When an animal “chews its cud,” it is actually chewing food that it has already swallowed! After the food spends some time in the cow’s rumen, it is sent back up to the cow’s mouth for extra chewing. Not very appetizing, is it?Did you know? The four compartments of a cow’s stomach (or other ruminant animals like sheep and goats) are the:

  • Rumen: The first compartment that uses fermentation to turn food into gas and fuel.
  • Reticulum: The second compartment that mimics the rumen, but also moves smaller digested particles into the next compartment of the stomach.
  • Omasum: This third compartment absorbs nutrients from food and water.
  • Abomasum: Most like a real stomach, this compartment helps prepare for absorption of nutrients in the body.

4. Review your results!
Review the parts of the “mock” rumen and what they represent.

  • Water bottle = Rumen
  • Yeast = Micro-organisms or “bugs”
  • Sugar = Plants that the animals eat
  • Gas in balloon = Methane and carbon dioxideDid you know? The rumen is the home of many micro-organisms, such as bacteria and protozoa. These “bugs” are what use fermentation to break down the fiber from plants and turn them into energy for the animal.

Bonus Activity (Optional)
Try the above experiment again, but this time, let’s mix things up a bit! The first time you repeat the experiment, try doubling the amount of sugar. Before placing the balloon on top, try predicting what the outcome will be. Did the outcome turn out as you expected?
Now try the experiment with a larger water bottle! Did the size of the bottle affect the amount of gas in your balloon?

Reflection Questions
Bonus questions to inspire wonder.

  1. What was your initial reaction to learning that cows have “bugs” in their stomach?
  2. How does a human digestive system compare to beef cattle’s digestive system?
  3. Some farms use automatic feeders with computers/robots. What are some ways computers and robots could be used on your farm?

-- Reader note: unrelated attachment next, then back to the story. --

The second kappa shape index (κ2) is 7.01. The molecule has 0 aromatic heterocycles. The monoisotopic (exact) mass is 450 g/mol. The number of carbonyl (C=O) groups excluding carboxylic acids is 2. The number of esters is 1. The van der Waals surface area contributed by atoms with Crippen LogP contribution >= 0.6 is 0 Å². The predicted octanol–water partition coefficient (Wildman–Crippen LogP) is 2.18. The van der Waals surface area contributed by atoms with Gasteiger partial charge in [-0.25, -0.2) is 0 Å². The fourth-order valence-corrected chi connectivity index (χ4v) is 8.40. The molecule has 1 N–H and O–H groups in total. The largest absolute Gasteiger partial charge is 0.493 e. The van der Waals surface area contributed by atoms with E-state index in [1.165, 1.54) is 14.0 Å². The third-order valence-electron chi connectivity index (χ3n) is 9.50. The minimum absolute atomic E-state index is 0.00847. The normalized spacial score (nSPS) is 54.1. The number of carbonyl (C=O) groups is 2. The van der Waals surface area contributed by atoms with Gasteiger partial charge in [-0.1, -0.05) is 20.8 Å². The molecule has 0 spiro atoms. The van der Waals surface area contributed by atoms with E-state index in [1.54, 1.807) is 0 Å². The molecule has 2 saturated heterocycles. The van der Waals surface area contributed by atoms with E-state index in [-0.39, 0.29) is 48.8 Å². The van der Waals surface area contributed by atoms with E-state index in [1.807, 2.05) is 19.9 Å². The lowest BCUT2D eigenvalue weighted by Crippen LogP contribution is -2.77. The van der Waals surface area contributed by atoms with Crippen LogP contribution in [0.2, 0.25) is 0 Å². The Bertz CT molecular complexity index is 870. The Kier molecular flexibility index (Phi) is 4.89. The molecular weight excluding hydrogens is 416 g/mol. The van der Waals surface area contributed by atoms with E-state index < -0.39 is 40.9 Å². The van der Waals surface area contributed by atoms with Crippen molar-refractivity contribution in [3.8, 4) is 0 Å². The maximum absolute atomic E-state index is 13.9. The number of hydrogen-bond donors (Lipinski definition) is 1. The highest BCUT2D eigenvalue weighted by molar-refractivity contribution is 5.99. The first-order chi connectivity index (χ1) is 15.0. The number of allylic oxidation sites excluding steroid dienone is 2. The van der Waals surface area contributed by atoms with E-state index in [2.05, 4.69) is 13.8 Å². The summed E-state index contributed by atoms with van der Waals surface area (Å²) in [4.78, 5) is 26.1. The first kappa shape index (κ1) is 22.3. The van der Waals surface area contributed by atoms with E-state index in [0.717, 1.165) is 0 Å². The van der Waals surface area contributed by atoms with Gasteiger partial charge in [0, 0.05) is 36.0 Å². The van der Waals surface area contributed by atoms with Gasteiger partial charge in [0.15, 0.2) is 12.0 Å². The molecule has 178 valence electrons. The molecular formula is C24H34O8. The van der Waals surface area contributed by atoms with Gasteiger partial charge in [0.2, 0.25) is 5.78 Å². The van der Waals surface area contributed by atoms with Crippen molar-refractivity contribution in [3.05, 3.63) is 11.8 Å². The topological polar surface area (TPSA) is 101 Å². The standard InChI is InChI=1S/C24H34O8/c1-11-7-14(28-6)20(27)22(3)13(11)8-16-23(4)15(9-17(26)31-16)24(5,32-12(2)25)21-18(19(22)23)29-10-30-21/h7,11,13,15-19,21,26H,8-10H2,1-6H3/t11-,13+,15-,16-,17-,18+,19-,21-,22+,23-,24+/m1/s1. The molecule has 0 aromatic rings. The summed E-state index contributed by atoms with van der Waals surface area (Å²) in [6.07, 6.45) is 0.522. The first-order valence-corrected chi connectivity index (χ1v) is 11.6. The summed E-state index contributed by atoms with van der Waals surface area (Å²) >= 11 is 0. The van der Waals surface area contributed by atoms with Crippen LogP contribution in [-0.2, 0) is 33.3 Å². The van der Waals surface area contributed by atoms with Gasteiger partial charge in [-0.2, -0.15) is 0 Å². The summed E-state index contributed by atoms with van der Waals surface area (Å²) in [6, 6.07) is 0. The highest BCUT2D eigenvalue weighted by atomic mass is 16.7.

4. Why is it important to understand the digestive system of a ruminant animal?
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Investigate and Explore
Take what you've learned to the next level to learn more and explore the possibilities.

We’ve talked a lot about fermentation during this activity. That’s because without it, cows wouldn’t be able to properly digest their food and absorb the nutrients that keep them healthy.

  • With this in mind, why do you think it’s so important for cattle and other animals in our food system to have four stomachs?
  • Why do you think humans don’t eat grass like cows?

The next time you see cows or sheep or goats out and about, look at them closely. Are they chewing? And, if so, are they chewing what they just plucked off the ground, or does it look like maybe they’re chewing their own cud?

Three cows standing in a field

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No endorsement of these supporters' products or services is granted or implied by 4‑H. This work is supported by the USDA National Institute of Food and Agriculture, AFRI - Education and Workforce Development project 2021-67037-33376.